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MEMO W19 MAY 2024

There are only three letters in politics: MEV. - xh3b4sd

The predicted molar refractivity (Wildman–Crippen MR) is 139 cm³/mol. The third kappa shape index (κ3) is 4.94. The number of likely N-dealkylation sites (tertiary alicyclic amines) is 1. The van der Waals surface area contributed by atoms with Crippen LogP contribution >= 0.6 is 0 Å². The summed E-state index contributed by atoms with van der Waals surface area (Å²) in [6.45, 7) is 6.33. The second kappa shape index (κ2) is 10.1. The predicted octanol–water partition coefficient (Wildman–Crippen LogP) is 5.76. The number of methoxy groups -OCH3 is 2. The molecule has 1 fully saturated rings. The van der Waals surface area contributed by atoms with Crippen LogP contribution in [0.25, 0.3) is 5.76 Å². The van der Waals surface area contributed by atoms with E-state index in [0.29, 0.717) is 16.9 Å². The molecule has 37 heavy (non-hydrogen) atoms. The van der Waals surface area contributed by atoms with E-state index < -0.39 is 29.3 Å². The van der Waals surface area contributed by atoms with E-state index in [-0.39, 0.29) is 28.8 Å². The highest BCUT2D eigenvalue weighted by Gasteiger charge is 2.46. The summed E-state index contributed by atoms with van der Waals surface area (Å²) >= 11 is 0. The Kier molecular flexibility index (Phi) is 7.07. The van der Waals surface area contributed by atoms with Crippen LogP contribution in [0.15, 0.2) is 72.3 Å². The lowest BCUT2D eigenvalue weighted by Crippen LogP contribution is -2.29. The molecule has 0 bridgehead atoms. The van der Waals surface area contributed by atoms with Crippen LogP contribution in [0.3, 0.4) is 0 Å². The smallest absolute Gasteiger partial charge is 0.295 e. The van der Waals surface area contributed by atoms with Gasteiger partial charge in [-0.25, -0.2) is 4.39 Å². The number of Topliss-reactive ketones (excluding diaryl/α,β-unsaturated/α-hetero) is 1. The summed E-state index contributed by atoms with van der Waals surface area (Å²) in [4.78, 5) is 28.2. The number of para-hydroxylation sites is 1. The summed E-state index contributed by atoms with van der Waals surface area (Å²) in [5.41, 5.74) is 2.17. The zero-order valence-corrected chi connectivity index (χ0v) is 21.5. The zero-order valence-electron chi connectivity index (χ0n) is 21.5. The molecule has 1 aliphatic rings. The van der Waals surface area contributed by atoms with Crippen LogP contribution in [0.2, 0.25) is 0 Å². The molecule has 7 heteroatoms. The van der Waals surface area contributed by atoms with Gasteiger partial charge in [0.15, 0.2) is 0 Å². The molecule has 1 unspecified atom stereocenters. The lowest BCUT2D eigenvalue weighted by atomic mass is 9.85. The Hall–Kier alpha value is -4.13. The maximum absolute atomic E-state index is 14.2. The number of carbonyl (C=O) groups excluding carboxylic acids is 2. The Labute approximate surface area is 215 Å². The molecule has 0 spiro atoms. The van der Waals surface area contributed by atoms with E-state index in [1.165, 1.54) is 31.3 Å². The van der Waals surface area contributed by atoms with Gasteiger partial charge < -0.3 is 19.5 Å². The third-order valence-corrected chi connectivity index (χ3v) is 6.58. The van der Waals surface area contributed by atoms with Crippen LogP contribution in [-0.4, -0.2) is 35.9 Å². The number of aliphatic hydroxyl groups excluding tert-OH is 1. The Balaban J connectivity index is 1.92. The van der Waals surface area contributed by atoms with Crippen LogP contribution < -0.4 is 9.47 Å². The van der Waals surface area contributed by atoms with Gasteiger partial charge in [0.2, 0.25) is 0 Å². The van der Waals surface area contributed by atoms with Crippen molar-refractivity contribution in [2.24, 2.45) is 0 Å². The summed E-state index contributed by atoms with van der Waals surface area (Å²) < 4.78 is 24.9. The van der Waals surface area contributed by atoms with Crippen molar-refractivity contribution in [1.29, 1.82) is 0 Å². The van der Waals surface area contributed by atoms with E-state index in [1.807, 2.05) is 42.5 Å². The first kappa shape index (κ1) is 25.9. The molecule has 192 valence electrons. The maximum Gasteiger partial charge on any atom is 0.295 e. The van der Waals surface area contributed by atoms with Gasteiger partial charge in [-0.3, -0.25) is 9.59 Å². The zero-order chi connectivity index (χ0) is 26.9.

We have heard quite a bit of chatter about crypto's adoption and how not every baker and plumber is using it yet. While the latter is true, I think it somehow misses the point. Crypto does not have to be used directly by everyone in order to be successful. It might be like that, but I think crypto can become very successful and integral to everyone's life, without everyone actually directly using it themselves. The way I look at it is rooted in layers of abstractions. We do not like middlemen in crypto, but in layers of abstractions a middleman between the user and the blockchain might be some smart contract or trustless agent facilitating a transaction and all of it can be guaranteed to be credibly neutral anyway. The question for me is simply what layers of abstractions will be leveraged by ordinary people so that they one day are embedded in the cryptographically enabled world economy, without really knowing about it. Many very important things are not really used or known about by normal everyday people, and still those things are quite important, big and relevant in the real world. Politics is a subculture or ecosystem in and of itself. It defines the lives of everyone. Most people have nothing to do with politics and many people actually don't like it very much at all. And still, they are subject to it every waking hour and obey its rules, and quite frankly, sometimes even benefit from it, especially in western societies. Another more tangible example could be the New York Stock Exchange. We can make the case here for any exchange really, or even go as far as making the case for central banks. All of these institutions and facilities are not really used by Joe Shmoe directly, but their relevance and importance is almost unmatched across the modern societies of our day and age. The same applies to research labs in medicine and biotech. For decades mankind has been working on treatments for serious diseases, often without much to show for at all. But one day your cancer will be cured without you really understanding the Krebs Cycle. Mankind is working on blockchain networks for only over a decade now. And I am pretty optimistic that one day the world will be a better place with all of those advances that we are already working on today, without anyone out there really understanding why. We could say that it would have been quite valuable to be able to bet on the success of the New York Stock Exchange or maybe even to bet on the impact of the Federal Reserve. Those kind of opportunities, I believe, are available today to really anyone with an internet connection. All of those takes about how your baker next door is not using crypto is completely missing the point. Because why would they? One is in the business of selling food and the other is in the business of selling blocks. The point may simply be that the world economy is complex and not every thing has to be connected to every other thing in order to be relevant. Another point I will make here is that those negative arguments about how useless crypto is to them do mostly come from people who live a rather privileged life without much concern about their financial wellbeing or economic freedom as they perceive it. Those kind of people making those kind of arguments do not really understand how it is to live in an environment with for instance hyperinflation, which is a real problem for real people in the real world. And so it reminds me of that one Ricky Gervais joke in which somebody is super angry about something on the internet for no apparent reason. In the joke the mad man sees an advertisement about guitar lessons. The mad man calls the number on the advertisement and screams angrily into the telephone "I don't want guitar lessons". It's ok mate, don't worry about it. It's not for you then. You don't need to play the guitar. But that doesn't take away from the fact that playing the guitar is very meaningful to a lot of people out there. One day we have to realize that this here is a cryptographically enabled world, and we are just living in it.